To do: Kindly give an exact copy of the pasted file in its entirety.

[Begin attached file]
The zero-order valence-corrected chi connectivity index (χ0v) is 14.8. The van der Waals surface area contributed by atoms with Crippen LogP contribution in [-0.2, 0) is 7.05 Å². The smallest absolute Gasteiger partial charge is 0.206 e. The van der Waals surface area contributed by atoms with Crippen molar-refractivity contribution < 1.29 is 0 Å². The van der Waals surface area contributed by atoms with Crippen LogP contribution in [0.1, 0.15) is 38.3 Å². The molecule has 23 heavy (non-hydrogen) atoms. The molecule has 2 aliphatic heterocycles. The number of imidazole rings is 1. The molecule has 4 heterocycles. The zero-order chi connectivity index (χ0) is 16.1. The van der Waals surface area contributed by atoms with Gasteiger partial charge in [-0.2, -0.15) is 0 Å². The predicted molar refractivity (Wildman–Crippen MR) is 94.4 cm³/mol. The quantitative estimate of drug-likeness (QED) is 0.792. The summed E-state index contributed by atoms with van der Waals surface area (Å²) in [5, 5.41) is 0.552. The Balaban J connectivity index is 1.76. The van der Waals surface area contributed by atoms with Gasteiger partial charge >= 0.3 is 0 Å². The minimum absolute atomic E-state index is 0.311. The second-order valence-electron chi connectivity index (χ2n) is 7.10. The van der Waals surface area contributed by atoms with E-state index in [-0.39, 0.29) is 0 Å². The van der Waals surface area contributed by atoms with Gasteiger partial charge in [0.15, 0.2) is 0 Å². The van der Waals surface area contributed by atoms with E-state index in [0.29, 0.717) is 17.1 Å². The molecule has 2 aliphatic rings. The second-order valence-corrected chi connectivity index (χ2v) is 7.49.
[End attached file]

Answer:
The zero-order valence-corrected chi connectivity index (χ0v) is 14.8. The van der Waals surface area contributed by atoms with Crippen LogP contribution in [-0.2, 0) is 7.05 Å². The smallest absolute Gasteiger partial charge is 0.206 e. The van der Waals surface area contributed by atoms with Crippen molar-refractivity contribution < 1.29 is 0 Å². The van der Waals surface area contributed by atoms with Crippen LogP contribution in [0.1, 0.15) is 38.3 Å². The molecule has 23 heavy (non-hydrogen) atoms. The molecule has 2 aliphatic heterocycles. The number of imidazole rings is 1. The molecule has 4 heterocycles. The zero-order chi connectivity index (χ0) is 16.1. The van der Waals surface area contributed by atoms with Gasteiger partial charge in [-0.2, -0.15) is 0 Å². The predicted molar refractivity (Wildman–Crippen MR) is 94.4 cm³/mol. The quantitative estimate of drug-likeness (QED) is 0.792. The summed E-state index contributed by atoms with van der Waals surface area (Å²) in [5, 5.41) is 0.552. The Balaban J connectivity index is 1.76. The van der Waals surface area contributed by atoms with Gasteiger partial charge >= 0.3 is 0 Å². The minimum absolute atomic E-state index is 0.311. The second-order valence-electron chi connectivity index (χ2n) is 7.10. The van der Waals surface area contributed by atoms with E-state index in [-0.39, 0.29) is 0 Å². The van der Waals surface area contributed by atoms with Gasteiger partial charge in [0.15, 0.2) is 0 Å². The van der Waals surface area contributed by atoms with E-state index in [0.29, 0.717) is 17.1 Å². The molecule has 2 aliphatic rings. The second-order valence-corrected chi connectivity index (χ2v) is 7.49.